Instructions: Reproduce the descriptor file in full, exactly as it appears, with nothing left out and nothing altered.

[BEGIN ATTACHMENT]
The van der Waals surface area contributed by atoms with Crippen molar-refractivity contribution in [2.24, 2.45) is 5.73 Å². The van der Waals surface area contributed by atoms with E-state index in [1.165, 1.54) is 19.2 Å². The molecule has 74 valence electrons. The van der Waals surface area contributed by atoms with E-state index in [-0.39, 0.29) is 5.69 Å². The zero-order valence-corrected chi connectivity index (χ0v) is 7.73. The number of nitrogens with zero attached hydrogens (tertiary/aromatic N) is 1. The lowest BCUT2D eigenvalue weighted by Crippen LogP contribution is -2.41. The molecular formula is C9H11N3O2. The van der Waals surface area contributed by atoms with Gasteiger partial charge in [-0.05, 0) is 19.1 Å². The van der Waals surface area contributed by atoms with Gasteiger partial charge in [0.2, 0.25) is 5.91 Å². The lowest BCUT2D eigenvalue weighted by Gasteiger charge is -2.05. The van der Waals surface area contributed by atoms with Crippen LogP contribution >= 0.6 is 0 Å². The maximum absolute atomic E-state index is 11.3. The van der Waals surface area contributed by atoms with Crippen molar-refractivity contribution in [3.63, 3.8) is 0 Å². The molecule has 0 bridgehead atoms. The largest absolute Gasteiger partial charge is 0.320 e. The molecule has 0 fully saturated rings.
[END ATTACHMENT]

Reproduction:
The van der Waals surface area contributed by atoms with Crippen molar-refractivity contribution in [2.24, 2.45) is 5.73 Å². The van der Waals surface area contributed by atoms with E-state index in [1.165, 1.54) is 19.2 Å². The molecule has 74 valence electrons. The van der Waals surface area contributed by atoms with E-state index in [-0.39, 0.29) is 5.69 Å². The zero-order valence-corrected chi connectivity index (χ0v) is 7.73. The number of nitrogens with zero attached hydrogens (tertiary/aromatic N) is 1. The lowest BCUT2D eigenvalue weighted by Crippen LogP contribution is -2.41. The molecular formula is C9H11N3O2. The van der Waals surface area contributed by atoms with Gasteiger partial charge in [-0.05, 0) is 19.1 Å². The van der Waals surface area contributed by atoms with Gasteiger partial charge in [0.2, 0.25) is 5.91 Å². The lowest BCUT2D eigenvalue weighted by Gasteiger charge is -2.05. The van der Waals surface area contributed by atoms with Crippen LogP contribution >= 0.6 is 0 Å². The maximum absolute atomic E-state index is 11.3. The van der Waals surface area contributed by atoms with Crippen molar-refractivity contribution in [3.63, 3.8) is 0 Å². The molecule has 0 bridgehead atoms. The largest absolute Gasteiger partial charge is 0.320 e. The molecule has 0 fully saturated rings.